CLEVELAND — The Indians’ never-day-die attitude was on display again Sunday at Progressive Field.
Unfortunately for Cleveland, the Twins didn’t quit, either.
The Indians battled back on numerous occasions in the rubber match of a three-game series with Minnesota, but still fell 10-7 in front of 13,104 fans.
Cleveland was down early thanks to a brief and ineffective outing from its ace Justin Masterson, who lasted just 3⅔ innings and allowed six runs (five earned) on seven hits, three walks and two hit batters.
“He wasn’t commanding very well,” manager Terry Francona said. “Saying that, there wasn’t a lot of hard contact. They made him throw a lot of pitches. He was in and out of the zone more than he’s been normally.
“He threw almost 100 pitches in less than four innings. That’s kind of an indication right there that it wasn’t easy.”
Masterson hit two batters within the first two innings, allowing two runs in the second before surrendering three more in the third on three hits, two walks and a pivotal throwing error on catcher Yan Gomes.
The right-hander, who was masterful on Opening Day in Oakland, allowed another run on the fourth and left with the Indians trailing 6-2.
“I just couldn’t find the zone very well,” said Masterson, who worked his shortest outing since April 2012. “It seemed like it was one of those days in general on both sides. You want to make some adjustments, and it just didn’t happen. It all just led back to not getting in the strike zone.”
On the ropes with their ace in the showers, the Indians battled back with three runs in the fourth — all of them coming on a bases-loaded double from Jason Kipnis — to pull within a run.
Cleveland tied it at 6 on an RBI double from David Murphy in the fifth inning, but that’s where the comeback trail ended.
Reliever Blake Wood came in to preserve the tie and wound up allowing three runs that tipped the scales in Minnesota’s favor for good.
Like Masterson, Wood struggled with command, walking two (one intentional) and hitting a batter before Chris Colabello cleared the bases with a double that left the Twins on top 9-6.
“That was a tough inning,” Francona said. “We’re trying to get out of there with none and you give up multiple runs. That hurts, because we had just clawed back into it.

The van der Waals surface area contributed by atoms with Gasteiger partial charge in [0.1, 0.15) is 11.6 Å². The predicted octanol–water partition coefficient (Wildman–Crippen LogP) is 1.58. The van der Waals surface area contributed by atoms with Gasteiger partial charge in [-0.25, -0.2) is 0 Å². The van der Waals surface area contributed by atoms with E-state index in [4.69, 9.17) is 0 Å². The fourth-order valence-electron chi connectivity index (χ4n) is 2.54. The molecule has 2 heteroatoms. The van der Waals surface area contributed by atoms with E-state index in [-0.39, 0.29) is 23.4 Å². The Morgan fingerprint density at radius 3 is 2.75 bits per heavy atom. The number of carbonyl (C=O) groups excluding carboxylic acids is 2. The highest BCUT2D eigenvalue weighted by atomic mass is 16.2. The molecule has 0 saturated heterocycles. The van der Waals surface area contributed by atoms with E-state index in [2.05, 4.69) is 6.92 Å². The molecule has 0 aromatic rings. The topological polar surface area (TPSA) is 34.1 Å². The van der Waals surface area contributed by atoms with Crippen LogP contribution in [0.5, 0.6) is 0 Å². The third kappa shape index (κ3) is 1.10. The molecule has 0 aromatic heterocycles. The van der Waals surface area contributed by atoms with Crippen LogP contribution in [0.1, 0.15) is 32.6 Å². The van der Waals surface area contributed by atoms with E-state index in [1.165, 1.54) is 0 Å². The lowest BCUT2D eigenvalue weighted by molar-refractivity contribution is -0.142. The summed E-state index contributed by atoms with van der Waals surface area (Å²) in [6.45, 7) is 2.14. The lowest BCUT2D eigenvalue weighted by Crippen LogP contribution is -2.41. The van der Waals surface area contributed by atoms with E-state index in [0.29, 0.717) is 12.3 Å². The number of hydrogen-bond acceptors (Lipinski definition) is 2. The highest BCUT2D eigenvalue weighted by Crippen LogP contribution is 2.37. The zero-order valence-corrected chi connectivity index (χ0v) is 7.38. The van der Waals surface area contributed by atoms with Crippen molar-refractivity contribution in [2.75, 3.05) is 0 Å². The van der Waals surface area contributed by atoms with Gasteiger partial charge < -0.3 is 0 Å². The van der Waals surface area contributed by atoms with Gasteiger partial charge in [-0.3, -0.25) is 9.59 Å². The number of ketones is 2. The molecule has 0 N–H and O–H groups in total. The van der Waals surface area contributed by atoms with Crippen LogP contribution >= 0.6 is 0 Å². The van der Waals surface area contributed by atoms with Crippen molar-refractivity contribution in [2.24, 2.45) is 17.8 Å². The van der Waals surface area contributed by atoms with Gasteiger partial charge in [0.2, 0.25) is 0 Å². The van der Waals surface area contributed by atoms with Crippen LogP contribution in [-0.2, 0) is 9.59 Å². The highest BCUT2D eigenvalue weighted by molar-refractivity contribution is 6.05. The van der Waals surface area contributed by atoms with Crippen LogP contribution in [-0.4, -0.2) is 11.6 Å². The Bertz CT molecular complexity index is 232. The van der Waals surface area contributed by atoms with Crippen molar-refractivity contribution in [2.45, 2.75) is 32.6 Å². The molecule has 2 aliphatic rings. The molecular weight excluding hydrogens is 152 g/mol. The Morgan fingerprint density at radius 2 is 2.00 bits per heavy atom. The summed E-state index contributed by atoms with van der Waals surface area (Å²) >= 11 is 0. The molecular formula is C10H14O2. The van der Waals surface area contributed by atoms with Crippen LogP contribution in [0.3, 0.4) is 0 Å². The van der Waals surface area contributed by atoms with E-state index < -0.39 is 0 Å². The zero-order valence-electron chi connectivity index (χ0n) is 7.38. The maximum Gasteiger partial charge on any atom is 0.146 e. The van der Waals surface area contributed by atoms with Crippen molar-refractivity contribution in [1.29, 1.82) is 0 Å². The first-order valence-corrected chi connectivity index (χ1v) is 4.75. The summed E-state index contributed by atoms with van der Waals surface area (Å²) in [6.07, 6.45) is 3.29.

“I thought we clawed back really well. That’s not easy to do. I thought we swung the bats pretty well.”
The Indians actually outhit the Twins 15-9, but big hits in the clutch continued to elude them. Through its first six games, Cleveland is batting just .191 (13-for-68) with runners in scoring position. The Indians went 3-for-16 Sunday and left 12 on base.
Murphy broke out of his season-starting slump, collecting four hits. He was one of five Indians with multi-hit games. Michael Brantley had three hits.
“It was a good showing,” Murphy said. “We know what we’re capable of and that was more like it today. Hopefully we can build some momentum. It felt great. It’s kind of been up and down (for me) for a while.
“We had runners all over the bases today. On good days, that’s probably going to happen a lot. Hopefully, it’s pretty consistent like that.”
Cleveland was forced to play from behind for the fifth time this season. Much of the deficits have been generated by a lack of command from the rotation, which outside of Masterson’s debut has produced poor results.
Still, it’s too early for Francona to start worrying about his starting staff.
“I don’t think we get discouraged that easily,” he said. “I don’t think that you start to give up on your guys on April 6. I’m not saying that we don’t want to do better regardless of when it is in the year, but I think you can rush to judgment and miss out on some really good players.”
The ninth inning featured a historical event with the first use of Major League Baseball’s expanded replay at Progressive Field.
Francona challenged a play at home, feeling as though Trevor Plouffe missed the plate on a slide to score on a sacrifice fly to Murphy in right. The call was confirmed, securing the Twins’ final run.
Contact Chris Assenheimer at (440) 329-7136 or firstname.lastname@example.org. Like him on Facebook and follow him @CAwesomeheimer on Twitter.